If you enjoy streamer fishing, now begins the time that Box Canyon is great, especially during a stormy day like today. Another such location is “The Tubs” where Henry’s Lake Outlet and Big Springs Outlet combine above Mack’s Inn. This time of year fish move downstream from the river in the Flat Ranch to the deep cover in these holes. There are several other locations along the river where streamers are very effective now. From Warm River to Ashton is particularly good. So is the river just below Ashton Dam. Want to pitch streamer patterns in a tranquil location free of boats? Try the river at Bear Gulch, just above Mesa Falls Park, and below Coffee Pot Rapids as well as “The Tubs.”
If you enjoy the BWO emergence anywhere along the river, do not overlook using soft hackle patterns (partridge and olive , size 14) for emerger imitations.
Here is a note describing USBoR South Flow management for this week: “To account for decreases in diversion, BoR is decreasing flow out of Palisades Dam 470 cfs this evening (Oct. 8th). Discharge out of Palisades will be ~5,230 cfs tomorrow morning. Cool, wet weather throughout the week will likely warrant another reduction in flow before the weekend. Anticipate a similar drop in flow Thursday night or Friday.” BWO and mahogany dun life cycle patterns continue to produce. As the month goes by streamer patterns will become increasingly effective.
The lower river offers a variety in dry fly fishing, and the turn in the weather predicted for next week can only help with respect to active fish. Along the lower river terrestrial insects still inhabit banks in good numbers. BWO and mahogany duns numbers will increase with the change in weather. The evening caddis emergence continues. Streamer fishing is improving, and get even better with unsettled weather. Tricos, a few remaining PMDs, and increasing BWOs make for good fishing in the Last Chance-Harriman section. Box Canyon offers good nymphing, with streamer fishing sure to pick up. The river in the Flat Ranch is pretty much done for the season.
Have you noticed the number of boats increasing here? That is because the river is dropping and big browns are beginning to migrate. As is usual this time of year, they will take big streamer patterns especially early and late in the day. There are a number of public accesses from Menan down to McTucker from which to begin and end a float trip. We will begin to receive information on where the best action is along the river, so get in touch if you are considering a main stem float trip or a walk-in wade outing.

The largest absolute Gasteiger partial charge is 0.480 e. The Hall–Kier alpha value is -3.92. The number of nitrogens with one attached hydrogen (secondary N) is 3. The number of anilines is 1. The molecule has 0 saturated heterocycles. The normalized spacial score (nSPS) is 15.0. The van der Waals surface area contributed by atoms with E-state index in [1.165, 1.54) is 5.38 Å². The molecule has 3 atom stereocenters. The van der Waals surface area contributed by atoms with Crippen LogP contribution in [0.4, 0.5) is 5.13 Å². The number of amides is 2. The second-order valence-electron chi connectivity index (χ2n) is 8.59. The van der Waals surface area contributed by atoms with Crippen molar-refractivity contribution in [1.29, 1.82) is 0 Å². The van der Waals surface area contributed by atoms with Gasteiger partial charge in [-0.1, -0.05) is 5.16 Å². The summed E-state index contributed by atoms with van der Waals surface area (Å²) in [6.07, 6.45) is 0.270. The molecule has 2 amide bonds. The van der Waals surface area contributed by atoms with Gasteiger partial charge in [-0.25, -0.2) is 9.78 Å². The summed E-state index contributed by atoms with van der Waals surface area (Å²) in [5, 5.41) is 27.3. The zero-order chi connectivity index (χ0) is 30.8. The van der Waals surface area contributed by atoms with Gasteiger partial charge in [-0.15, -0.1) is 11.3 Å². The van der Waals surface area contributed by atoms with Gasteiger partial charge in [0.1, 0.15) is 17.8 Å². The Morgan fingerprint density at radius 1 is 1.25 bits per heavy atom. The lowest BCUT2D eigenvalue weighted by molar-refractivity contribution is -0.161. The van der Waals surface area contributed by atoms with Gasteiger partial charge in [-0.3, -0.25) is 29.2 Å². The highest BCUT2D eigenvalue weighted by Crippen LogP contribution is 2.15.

Predictions say that the upcoming week will feature cloudiness, higher relative humidity, and possibly some rain in the region. All these will be a “shot in the arm” for making the BWO and mahogany dun emergences thicker up and down the river. Flow out of Palisades Dam will surely decrease from being relatively steady for several days, especially because the reservoir is about half full and storage for next agricultural season is on water managers minds. Decreasing flows mean more walk-in wade opportunities. As we advance through October, look for streamer fishing to steadily improve everywhere along the river. Best of all, the number of anglers will be down from now to till freeze-up.
This is the best time to be fishing in the park. Biting insects are about gone, bull elk are providing natural sound effects, most recreational fly-fishers are also gone, so only the hard core is left. It seems that almost every piece of water will offer something to those hard core fly-fishers that stay within. With respect to still waters, Beula Lake will remain the best still water (with respect to action, not size) in the park. The Lewis Lake shoreline, especially below the campground and near the channel inlet will be a streamer junkie’s delight with migrating browns. If you do not mind the three-mile walk carrying a flotation device down DeLacey Creek trail, there will be plenty of juvenile lake trout lurking around submerged weed beds in Shoshone Lake to take black marabou leeches or scud patterns presented on a full sink line. Late in October the big cuttbows in Trout Lake will take scud patterns in efforts to stock up for the coming winter. There are more streams that are offering good fishing than you can try in the remainder of the season. Anywhere along the Madison River, through pitching big streamer patterns, you will encounter those big, beautiful run-up browns and ‘bows from Hebgen Lake. Late in October the brief run of browns into the Snake River and some of its tributaries and the run of Yellowstone River browns into the lower Gardner River will give streamer lovers some variety. The Firehole River fall baetis and white miller activity will be the place for the small dry fly pattern purist. All meadow streams ( Fall River Basin streams, the river in Gibbon Meadows, Slough and Soda Butte Creeks, Lamar River) will offer early morning trico activity followed by mid-day terrestrial insects shaking off the morning chill. It is truly a late season fly-fishing heaven.
Henry’s is finally starting to show some signs of life the last week or so. Although there aren’t a lot of the bigger fish being caught right now, a fair amount of fish have moved into the shallows and are providing decent action. Most of the good fishing has been from the pintail point area south all the way to hope creek. The wind has been mostly out of the southwest this fall, so the western shoreline is a little more protected and has cleaner water. The fish have been relatively shallow 3-8ft so a type 1 or an intermediate line is really all you need. Fly choice doesn’t seem to be critical, darker leeches in size 6-8 have been best (Black Crystal Bugger, Brown Crystal Bugger, Canadian Brown). Hopefully the lake continues to pick up and we have a good October, stay tuned for more reports.